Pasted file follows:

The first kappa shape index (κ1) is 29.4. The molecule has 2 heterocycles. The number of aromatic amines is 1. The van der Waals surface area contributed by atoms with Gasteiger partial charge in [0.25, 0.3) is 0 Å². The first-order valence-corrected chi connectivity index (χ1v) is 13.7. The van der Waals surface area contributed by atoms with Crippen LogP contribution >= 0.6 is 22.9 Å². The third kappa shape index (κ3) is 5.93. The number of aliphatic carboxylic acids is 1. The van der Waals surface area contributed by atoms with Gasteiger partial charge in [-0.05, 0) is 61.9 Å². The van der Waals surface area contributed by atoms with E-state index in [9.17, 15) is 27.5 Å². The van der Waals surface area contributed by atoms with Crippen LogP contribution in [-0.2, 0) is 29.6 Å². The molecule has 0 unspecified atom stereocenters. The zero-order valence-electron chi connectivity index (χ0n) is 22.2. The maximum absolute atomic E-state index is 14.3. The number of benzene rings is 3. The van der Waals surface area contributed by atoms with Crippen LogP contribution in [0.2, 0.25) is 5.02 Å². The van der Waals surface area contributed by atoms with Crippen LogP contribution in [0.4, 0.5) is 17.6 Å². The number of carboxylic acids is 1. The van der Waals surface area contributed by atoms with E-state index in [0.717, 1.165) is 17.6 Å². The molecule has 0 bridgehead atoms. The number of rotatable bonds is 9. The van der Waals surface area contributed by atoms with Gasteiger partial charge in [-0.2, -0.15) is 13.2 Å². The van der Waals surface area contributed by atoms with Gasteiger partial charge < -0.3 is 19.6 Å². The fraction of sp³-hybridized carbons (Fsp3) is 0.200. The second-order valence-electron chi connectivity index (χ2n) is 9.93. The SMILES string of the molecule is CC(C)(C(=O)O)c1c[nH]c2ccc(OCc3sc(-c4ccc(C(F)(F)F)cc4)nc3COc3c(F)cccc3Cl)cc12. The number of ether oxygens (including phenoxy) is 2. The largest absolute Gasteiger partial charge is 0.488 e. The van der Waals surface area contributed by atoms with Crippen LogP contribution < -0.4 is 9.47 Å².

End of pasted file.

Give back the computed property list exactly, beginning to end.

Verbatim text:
The first kappa shape index (κ1) is 29.4. The molecule has 2 heterocycles. The number of aromatic amines is 1. The van der Waals surface area contributed by atoms with Gasteiger partial charge in [0.25, 0.3) is 0 Å². The first-order valence-corrected chi connectivity index (χ1v) is 13.7. The van der Waals surface area contributed by atoms with Crippen LogP contribution >= 0.6 is 22.9 Å². The third kappa shape index (κ3) is 5.93. The number of aliphatic carboxylic acids is 1. The van der Waals surface area contributed by atoms with Gasteiger partial charge in [-0.05, 0) is 61.9 Å². The van der Waals surface area contributed by atoms with E-state index in [9.17, 15) is 27.5 Å². The van der Waals surface area contributed by atoms with Crippen LogP contribution in [-0.2, 0) is 29.6 Å². The molecule has 0 unspecified atom stereocenters. The zero-order valence-electron chi connectivity index (χ0n) is 22.2. The maximum absolute atomic E-state index is 14.3. The number of benzene rings is 3. The van der Waals surface area contributed by atoms with Crippen LogP contribution in [0.2, 0.25) is 5.02 Å². The van der Waals surface area contributed by atoms with Crippen LogP contribution in [0.4, 0.5) is 17.6 Å². The number of carboxylic acids is 1. The van der Waals surface area contributed by atoms with E-state index in [0.717, 1.165) is 17.6 Å². The molecule has 0 bridgehead atoms. The number of rotatable bonds is 9. The van der Waals surface area contributed by atoms with Gasteiger partial charge in [-0.2, -0.15) is 13.2 Å². The van der Waals surface area contributed by atoms with Gasteiger partial charge < -0.3 is 19.6 Å². The fraction of sp³-hybridized carbons (Fsp3) is 0.200. The second-order valence-electron chi connectivity index (χ2n) is 9.93. The SMILES string of the molecule is CC(C)(C(=O)O)c1c[nH]c2ccc(OCc3sc(-c4ccc(C(F)(F)F)cc4)nc3COc3c(F)cccc3Cl)cc12. The number of ether oxygens (including phenoxy) is 2. The largest absolute Gasteiger partial charge is 0.488 e. The van der Waals surface area contributed by atoms with Crippen LogP contribution < -0.4 is 9.47 Å².